Church welcomes tent city, Bothell officials do not
The clothes, for now stashed in garbage bags next to the bed, should go outside the tent. The shoes should sit in a crate on the porch.
"This is our little porch for when it's hot," said the 45-year-old, patting the pallet that serves as a platform leading to her tent. She has covered the surface with a Navajo-print blanket.
Rodriguez, a monthlong resident of Seattle's Tent City 3, spent most of yesterday moving into her new Tent City 4 home on land owned by Bothell's St. Brendan Catholic Church. She said it's important to keep her tent tidy.
Despite weeks of controversy leading up to the homeless encampment's arrival on the Eastside, Rodriguez and 30 others appeared celebratory yesterday as they moved into their new neighborhood from Seattle's Lake City Christian Church. Volunteers from the Bothell church helped carry their belongings, pitched tents and donated food for the day. Two area residents set up a barbecue and grilled 250 hot dogs.
"We are kind of like pilgrims," Leo Rhodes, who was helping coordinate the move, said to those in his convoy just before they left. "We are going up there into new territory and making new friends."
Not everyone reacted amiably. Yesterday, Bothell city officials filed a lawsuit against St. Brendan in King County Superior Court, seeking a preliminary injunction so it can be determined whether the church has violated Bothell's zoning regulations by hosting the homeless community on private land.
"The lawsuit simply puts before the court our position that we have a right to insist upon the parties meeting the law," said Manny Ocampo, interim city manager.
Ocampo, however, added that the city is still working with tent-city organizers and St. Brendan to make sure the city has a say in the governance of the tent city.
At a Bothell City Council meeting last night, some community members also expressed concerns about the tent-city site being in close proximity to several schools.
But the announcement of the lawsuit, which came late yesterday afternoon, did nothing to dampen the mood of moving day.
A convoy of about 20 supporters started the morning at Lake City Christian by loading their vehicles with tents and the belongings of campers at 9:30 a.m. The homeless community was greeted at St. Brendan by about 60 church volunteers who helped unpack. No protesters were seen.
On a grassy, shady, 2-acre site surrounded by tall trees, the tent-city campers and volunteers quickly got busy laying down dozens of wooden pallets to create makeshift floors. Some put up the six-person "Marriott" tent, an emergency overnight shelter for men. The companion four-person "Queendome" tent for women was set up nearby.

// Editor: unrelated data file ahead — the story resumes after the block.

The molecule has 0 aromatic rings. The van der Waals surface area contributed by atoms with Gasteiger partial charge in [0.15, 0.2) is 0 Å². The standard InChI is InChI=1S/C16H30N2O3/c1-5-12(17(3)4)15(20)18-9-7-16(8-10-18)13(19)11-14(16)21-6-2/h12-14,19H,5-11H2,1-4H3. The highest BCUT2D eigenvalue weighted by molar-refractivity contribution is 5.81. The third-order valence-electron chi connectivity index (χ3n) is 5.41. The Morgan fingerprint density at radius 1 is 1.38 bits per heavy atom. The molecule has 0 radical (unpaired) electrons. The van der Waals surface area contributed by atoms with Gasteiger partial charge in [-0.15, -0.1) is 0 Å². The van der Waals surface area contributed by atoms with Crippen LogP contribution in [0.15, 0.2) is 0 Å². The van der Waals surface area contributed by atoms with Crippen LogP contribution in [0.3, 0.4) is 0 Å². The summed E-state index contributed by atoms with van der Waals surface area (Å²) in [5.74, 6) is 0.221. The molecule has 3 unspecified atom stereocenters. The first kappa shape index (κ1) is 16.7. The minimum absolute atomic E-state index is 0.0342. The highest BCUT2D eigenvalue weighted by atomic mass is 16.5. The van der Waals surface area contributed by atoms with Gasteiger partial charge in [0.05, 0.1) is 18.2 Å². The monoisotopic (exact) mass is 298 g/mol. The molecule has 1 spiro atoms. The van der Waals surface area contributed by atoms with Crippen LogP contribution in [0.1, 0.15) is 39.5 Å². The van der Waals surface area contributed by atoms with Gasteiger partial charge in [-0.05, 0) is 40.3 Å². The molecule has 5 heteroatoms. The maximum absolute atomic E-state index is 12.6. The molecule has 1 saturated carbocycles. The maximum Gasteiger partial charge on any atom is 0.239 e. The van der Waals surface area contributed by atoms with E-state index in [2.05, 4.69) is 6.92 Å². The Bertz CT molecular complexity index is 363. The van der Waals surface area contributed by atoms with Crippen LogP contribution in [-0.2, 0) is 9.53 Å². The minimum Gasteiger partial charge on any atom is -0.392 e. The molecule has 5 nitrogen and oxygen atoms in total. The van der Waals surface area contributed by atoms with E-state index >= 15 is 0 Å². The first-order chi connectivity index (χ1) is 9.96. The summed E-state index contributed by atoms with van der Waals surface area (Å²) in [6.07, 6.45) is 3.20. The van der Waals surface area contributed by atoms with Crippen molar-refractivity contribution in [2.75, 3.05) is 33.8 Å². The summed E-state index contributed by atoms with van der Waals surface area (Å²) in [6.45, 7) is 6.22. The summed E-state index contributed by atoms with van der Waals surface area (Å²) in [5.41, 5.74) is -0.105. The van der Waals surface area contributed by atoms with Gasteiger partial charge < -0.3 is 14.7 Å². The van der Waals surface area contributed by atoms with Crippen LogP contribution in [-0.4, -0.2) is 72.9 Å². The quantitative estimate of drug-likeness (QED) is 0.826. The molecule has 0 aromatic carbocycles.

Five portable toilets and a wash basin were unloaded at the camp, though organizers were still sorting through the options for electricity and water. King County representatives talked to residents about other issues, such as how physically challenged residents would cope with a 1-mile walk to the nearest transit station, an issue still to be resolved.
Others turned up to help, including religious leaders, four people from a homeless camp in Portland, and 17 Lakeside Middle School students studying homelessness firsthand.
Tom Robinson, one of the two cooks who grilled the hundreds of hot dogs, said he wanted to welcome his new neighbors. Other volunteers poured coffee.
The tent city also received truckloads of donated sleeping bags, blankets, toiletries, rope and food. Trinity United Methodist Church in Seattle donated $1,000, and other donations totaled about $700.
The warm reception followed a controversial few weeks during which protesters fought to keep the homeless from moving onto unincorporated county land near the Brickyard Road Park & Ride outside Bothell. Tent-city opponents sued King County and accused County Executive Ron Sims of neglecting to give adequate notice of the plans. Sims unexpectedly announced Friday that Tent City 4 would move instead to the land owned by St. Brendan.
Yesterday, County Councilwoman Carolyn Edmonds proposed an ordinance to create a citizens advisory commission on homeless encampments.
So far, Bothell residents have responded with mixed feelings about the tent city's arrival at the church property, bordered on two sides by the Heritage Christian School. Parish members said they support the Rev. Lawrence Minder's decision to host the homeless. Minder also announced Sunday that he would live in the tent city for 90 days as a show of support and as atonement for not giving ample notice to the community outside of his congregation.
May Landas, whose two children are enrolled at the Heritage Christian School, said she felt caught off guard by the lack of notice.
"I think, because there are so many kids involved, that should've been taken care of from the start," she said. "I am worried, as a parent."
Some students at the school pointed and talked about the camp from classroom windows.
But the tent-city residents went about their homemaking, happy with their new digs.
"It's a pretty place," said Autum Dupea, who moved to Bothell from the Seattle tent city.
Rodriguez, kneeling inside her tent and deciding what needed to go where, stashed two pairs of furry slippers to the side of her porch.
"It's for when we have to go outside at night," she said.
Young Chang: 206-748-5815 or ychang@seattletimes
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